Fifty-four per cent of single-family detached properties in the City of Vancouver were assessed at $1-million or greater on July 1, 2012. That is a dramatic increase from four years earlier, when only 34 per cent of detached homes had assessments of $1-million or higher.

Vancouver architect Bing Thom said prospective home buyers within Vancouver’s city limits have to deal with the reality that single-family detached homes are not an entitlement. “It is already an outmoded lifestyle – Dick and Jane, and the kids and the dog. That’s gone,” Mr. Thom said. “Tomorrow might not be better than yesterday.”

But Mr. Thom asserts that bigger homes aren’t necessarily better, and he supports recent moves by the City of Vancouver to entice builders to construct multifamily units where single-family lots used to be the norm.

Seeking to spur builders to pack extra density on valuable land, Vancouver city council in May approved new zoning rules for the Norquay neighbourhood on the East side. It’s an experiment that, if all goes well, will lead to mass rezoning in other parts of Vancouver to encourage developers to construct row houses and townhouses in areas that have traditionally been dominated by single-family homes.

Under the new regulations, builders are able to assemble at least two single-family lots that are located side-by-side, and then go through the process of a development permit application.

It’s an initiative designed to help people like Mr. Kebede and his friends. In the pocket where they live on the East side, once known for its working-class roots, many homes are approaching the $1-million mark, and some are there already.

The eclectic Commercial Drive neighbourhood on the East side has become the trio’s edgy new hangout. They hold no illusions about saving up enough money for a down payment for a single-family detached house on the East side, let alone on the West side, where they have fond memories of growing up and graduating from high school.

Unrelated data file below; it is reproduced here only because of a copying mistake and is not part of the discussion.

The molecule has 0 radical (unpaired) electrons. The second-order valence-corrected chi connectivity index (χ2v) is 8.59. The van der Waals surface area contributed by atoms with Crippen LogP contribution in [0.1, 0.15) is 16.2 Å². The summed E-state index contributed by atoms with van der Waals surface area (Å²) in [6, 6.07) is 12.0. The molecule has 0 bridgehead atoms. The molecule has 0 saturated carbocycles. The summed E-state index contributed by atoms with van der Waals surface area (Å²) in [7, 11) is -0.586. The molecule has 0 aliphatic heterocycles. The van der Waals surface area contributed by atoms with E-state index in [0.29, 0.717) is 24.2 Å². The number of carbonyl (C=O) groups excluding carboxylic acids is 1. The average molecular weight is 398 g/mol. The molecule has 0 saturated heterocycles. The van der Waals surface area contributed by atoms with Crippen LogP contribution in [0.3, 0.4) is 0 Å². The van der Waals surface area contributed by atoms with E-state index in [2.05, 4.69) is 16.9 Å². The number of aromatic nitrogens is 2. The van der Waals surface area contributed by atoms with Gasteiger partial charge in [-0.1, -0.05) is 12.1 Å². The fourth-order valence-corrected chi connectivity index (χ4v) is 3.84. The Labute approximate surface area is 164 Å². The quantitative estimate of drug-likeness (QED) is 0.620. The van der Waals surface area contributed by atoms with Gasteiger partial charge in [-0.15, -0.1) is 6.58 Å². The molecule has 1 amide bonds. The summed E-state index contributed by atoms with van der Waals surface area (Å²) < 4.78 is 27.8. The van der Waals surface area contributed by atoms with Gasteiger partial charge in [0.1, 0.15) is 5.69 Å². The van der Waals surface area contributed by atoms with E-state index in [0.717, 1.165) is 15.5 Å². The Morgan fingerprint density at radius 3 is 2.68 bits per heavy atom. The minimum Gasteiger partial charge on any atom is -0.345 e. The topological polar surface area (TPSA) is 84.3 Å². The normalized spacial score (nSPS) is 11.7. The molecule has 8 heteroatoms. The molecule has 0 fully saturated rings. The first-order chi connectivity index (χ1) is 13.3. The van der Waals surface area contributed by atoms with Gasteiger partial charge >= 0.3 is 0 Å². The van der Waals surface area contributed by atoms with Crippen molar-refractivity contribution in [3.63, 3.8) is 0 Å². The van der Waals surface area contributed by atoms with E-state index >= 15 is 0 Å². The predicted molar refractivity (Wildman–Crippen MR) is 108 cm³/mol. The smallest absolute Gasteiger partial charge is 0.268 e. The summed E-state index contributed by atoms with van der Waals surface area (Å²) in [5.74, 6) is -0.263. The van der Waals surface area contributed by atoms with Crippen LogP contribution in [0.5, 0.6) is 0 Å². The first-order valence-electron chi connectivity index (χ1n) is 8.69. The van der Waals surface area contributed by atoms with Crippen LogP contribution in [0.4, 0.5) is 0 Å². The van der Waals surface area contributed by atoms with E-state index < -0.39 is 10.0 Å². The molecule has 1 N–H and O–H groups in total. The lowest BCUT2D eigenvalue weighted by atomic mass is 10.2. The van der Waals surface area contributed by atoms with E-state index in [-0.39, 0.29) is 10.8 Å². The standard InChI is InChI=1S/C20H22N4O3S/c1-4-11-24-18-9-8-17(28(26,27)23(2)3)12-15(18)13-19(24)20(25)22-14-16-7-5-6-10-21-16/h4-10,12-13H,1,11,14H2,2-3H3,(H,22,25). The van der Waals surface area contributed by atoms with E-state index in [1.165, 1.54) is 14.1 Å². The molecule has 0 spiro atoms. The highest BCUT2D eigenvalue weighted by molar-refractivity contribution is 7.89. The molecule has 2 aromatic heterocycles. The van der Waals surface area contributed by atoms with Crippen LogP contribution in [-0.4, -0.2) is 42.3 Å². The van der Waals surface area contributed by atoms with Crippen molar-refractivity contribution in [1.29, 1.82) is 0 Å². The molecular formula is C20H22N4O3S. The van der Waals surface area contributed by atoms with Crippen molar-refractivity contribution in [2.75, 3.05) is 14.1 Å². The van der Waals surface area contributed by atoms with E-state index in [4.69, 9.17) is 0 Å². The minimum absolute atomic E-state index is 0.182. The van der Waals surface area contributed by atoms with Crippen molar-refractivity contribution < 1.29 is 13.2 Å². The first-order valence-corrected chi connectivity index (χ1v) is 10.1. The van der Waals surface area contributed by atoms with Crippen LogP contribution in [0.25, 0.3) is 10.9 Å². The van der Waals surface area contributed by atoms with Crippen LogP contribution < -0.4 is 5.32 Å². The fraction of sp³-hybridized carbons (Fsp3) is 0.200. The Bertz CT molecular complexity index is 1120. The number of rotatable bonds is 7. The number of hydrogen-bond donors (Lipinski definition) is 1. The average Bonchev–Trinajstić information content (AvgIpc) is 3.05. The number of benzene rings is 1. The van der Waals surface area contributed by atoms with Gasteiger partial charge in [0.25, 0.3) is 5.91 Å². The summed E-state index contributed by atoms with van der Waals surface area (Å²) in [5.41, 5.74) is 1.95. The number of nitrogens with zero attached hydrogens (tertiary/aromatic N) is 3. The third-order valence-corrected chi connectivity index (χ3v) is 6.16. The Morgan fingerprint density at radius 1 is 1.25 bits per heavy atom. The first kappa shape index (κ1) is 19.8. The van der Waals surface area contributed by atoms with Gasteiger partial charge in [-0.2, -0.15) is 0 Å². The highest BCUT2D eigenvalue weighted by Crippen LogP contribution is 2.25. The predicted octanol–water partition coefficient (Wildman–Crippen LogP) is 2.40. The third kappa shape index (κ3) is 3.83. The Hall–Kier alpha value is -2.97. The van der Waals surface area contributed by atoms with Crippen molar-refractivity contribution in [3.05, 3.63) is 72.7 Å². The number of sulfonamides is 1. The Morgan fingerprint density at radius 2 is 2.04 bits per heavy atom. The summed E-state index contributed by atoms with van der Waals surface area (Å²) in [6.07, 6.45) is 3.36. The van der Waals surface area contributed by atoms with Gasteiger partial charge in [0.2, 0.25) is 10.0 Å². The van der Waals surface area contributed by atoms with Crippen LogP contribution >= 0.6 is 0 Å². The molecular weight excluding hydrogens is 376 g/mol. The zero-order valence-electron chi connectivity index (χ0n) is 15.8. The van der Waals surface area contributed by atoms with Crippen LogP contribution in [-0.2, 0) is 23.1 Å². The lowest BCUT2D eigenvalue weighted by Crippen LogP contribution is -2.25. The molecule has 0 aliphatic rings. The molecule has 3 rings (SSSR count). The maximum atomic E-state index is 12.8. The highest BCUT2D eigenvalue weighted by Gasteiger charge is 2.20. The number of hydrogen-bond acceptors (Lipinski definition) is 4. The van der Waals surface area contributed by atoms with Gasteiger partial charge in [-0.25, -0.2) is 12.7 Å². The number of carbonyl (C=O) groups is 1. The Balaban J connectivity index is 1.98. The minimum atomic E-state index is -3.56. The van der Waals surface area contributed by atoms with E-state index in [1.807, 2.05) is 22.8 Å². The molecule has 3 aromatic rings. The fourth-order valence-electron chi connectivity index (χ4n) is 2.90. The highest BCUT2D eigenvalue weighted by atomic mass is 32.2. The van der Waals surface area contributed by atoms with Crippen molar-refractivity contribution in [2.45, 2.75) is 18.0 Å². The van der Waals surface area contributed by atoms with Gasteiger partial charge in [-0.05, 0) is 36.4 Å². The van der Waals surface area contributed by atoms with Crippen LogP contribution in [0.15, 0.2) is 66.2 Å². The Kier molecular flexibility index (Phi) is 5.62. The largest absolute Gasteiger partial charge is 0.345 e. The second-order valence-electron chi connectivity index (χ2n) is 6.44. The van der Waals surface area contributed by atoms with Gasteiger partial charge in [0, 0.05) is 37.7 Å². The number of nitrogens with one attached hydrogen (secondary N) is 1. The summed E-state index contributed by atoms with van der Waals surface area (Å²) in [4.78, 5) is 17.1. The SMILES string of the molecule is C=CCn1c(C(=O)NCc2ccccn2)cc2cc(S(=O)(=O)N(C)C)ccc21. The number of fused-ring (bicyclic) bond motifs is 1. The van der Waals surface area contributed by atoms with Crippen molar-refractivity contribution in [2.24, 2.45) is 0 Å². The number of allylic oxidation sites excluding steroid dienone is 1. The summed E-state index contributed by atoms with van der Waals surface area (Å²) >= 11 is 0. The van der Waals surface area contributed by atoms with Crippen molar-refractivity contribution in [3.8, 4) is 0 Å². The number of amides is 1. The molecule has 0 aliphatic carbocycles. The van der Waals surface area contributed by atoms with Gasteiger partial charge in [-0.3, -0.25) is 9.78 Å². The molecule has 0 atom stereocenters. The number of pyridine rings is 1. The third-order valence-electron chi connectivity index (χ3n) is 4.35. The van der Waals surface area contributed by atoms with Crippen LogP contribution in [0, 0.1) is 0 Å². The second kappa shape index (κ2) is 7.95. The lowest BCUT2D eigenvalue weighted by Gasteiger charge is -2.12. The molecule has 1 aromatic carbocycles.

Ms. McDonald, 27, is paying $500 in monthly rent for her basement room, plus utilities. She shares a house with four others in the Commercial Drive area. Renting is fine in the short term, but she aspires to being a homeowner in the future. “I would be interested in buying into co-op housing or a townhouse or row house,” said Ms. McDonald, who will be graduating with a diploma in education this fall. She already has a bachelor of science in geography and a master’s degree in urban planning.

Ms. McDonald and her friends say that barring inheritances or other financial windfalls, no one that they know in their generation will be able to buy a Vancouver single-family detached home on their own.

Andrew Yan, an urban planner with Bing Thom Architects, has produced a map that shows homes assessed for at least $1-million in blue and homes less than $1-million in red. It serves as stark illustration of a housing market that has seemingly defied logic. “The challenge is to set down roots in the city you grew up in,” Mr. Yan said.

Follow on Twitter: @brentcjang